Lee, I suspect that Ritual Notes, The Parson’s handbook, or the contemporary (American/Episcopal) A Priest’s Handbook mentioned above may be of use to you. They aren’t cheap, so it may help to borrow them from someone local to see if they work for you.June 26, 2012 at 10:29 pm #2435
I can think of several books that would be helpful in understanding the liturgy more deeply, describing why things are done a certain way as well as the theology and history that give meaning to our actions. Here are a few texts that I would recommend.
A Priest’s Handbook by Dennis Michno (as referenced earlier, definitely an elaborate and high church sensibility)
A Commentary on the American Prayer Book by Marion Hatchett (It’s American, but as the Book of Alternative Services is in many respects a modest revision of the US Prayer Book you’d find much of what you need. It is extensive and gives very helpful historical insight)
Prayer Book Rubrics Expanded by Brian David Stuhlman (also focusing on the 1979 American book)
Eucharistic Celebration: 1789-1979 by Brian Stuhlman (on the history and development of the US Prayer Book)
On the Ceremonies of the Eucharist by Howard Galley (a sort of more simplified customary on Eucharistic celebration)
Rites for a New Age: Understanding the Book of Alternative Services by Michael Ingham (a Canadian book! written before Ingham was bishop of New Westminster)
There are a couple older classics that are also very helpful. One is the Oxford American Prayer Book Commentary by Massey Shepherd. It focuses on the history, theology, and development of the 1928 Prayer Book. As the Canadian BCP is quite similiar and is actually newer a lot in this classic would be quite relevant.
The other is one of my favorite liturgical studies from an earlier age in the Church of England. It is Liturgy and Society by A. G. Hebert, written prior to WWII. Hebert was a leader of the Parish Communion movement, urging the church away from Morning Prayer on Sundays to the Eucharist. The book is not so much a how to guide, but more of a theological and historical reflection on the meaning of liturgy in the church and in society. I often assign portions of this to divinity students at Trinity and it is always very well received. I think it’s brilliant.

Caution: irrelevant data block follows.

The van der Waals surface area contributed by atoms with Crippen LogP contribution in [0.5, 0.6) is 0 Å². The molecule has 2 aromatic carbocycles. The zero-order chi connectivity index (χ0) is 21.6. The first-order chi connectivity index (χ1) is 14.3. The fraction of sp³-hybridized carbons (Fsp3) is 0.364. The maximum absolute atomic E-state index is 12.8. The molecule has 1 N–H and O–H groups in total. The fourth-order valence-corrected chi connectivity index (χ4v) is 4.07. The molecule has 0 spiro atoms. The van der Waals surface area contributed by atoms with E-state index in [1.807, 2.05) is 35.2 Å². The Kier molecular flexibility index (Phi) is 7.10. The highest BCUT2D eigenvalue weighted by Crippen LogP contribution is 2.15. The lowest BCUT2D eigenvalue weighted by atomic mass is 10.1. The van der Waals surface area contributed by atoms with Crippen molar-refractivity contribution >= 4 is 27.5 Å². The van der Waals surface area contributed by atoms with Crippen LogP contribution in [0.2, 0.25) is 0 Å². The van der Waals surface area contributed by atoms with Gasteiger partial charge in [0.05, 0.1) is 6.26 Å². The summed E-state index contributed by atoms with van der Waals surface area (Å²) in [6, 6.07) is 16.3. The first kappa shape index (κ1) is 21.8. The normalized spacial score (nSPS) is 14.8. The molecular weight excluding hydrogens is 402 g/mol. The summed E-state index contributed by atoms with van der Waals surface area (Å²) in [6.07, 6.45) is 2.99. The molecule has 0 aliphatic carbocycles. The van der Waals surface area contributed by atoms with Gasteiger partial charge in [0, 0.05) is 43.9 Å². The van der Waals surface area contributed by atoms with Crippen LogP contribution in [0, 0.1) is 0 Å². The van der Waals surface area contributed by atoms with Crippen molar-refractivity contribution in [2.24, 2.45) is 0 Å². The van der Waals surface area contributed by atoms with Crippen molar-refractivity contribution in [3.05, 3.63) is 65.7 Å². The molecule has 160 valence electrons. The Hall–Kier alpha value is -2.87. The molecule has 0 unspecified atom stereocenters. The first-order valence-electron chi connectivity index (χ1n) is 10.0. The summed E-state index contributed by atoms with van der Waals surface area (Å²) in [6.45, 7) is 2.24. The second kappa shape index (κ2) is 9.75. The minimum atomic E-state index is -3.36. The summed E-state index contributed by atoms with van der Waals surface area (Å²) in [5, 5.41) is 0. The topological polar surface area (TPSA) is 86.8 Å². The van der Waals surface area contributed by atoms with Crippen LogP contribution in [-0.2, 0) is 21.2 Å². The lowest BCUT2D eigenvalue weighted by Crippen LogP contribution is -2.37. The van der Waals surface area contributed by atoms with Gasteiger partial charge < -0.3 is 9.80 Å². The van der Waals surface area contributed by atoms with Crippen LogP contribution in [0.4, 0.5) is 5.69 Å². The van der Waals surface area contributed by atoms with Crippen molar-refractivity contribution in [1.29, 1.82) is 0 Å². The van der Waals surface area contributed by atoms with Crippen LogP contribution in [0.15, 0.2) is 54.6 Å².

Perhaps some of the above will be helpful. They all enjoy places of prominence on my bookshelves and I refer to them often.June 27, 2012 at 11:25 am #2451
Thanks for the titles, I will add them to my shopping list for when I make the rounds of the local used bookstores, there were only two books on it before this, a pew edition of the Knott Missal (fifth edition 1958) and the Plainsong Psalter (BCP 1962).June 27, 2012 at 2:19 pm #2460
I have several books regarding liturgy. The biggest resource has already been mentioned. That is Hovda’s book “Strong , Loving and Wise.’
I am in the market for his second book “Weak, Mean, and Stupid.’ if anyone knows here I could obatan a copy.June 28, 2012 at 10:28 am #2466
Michael Perham’s little manual “The Eucharist” (published in 1978 by SPCK for the Alcuin Club) helped me greatly in the early years of my priestly ministry. I believe it is out of print, but used copies should be available. I lent my copy to a newly-ordained priest a number of years ago, and I hope she is making good use of it. For details about particular celebrations, I also keep Michno close at hand.
I was fortunate to have a couple of professors at seminary who inculcated in their students an approach to liturgy from the point of view of understanding why we did what we did. For me, the central purpose of liturgy is to tell the story, making it ever anew the people’s story. I believe that good ritual can help to tell the story, but too much ritual in the wrong place can serve to obscure it. It’s a matter of discernment.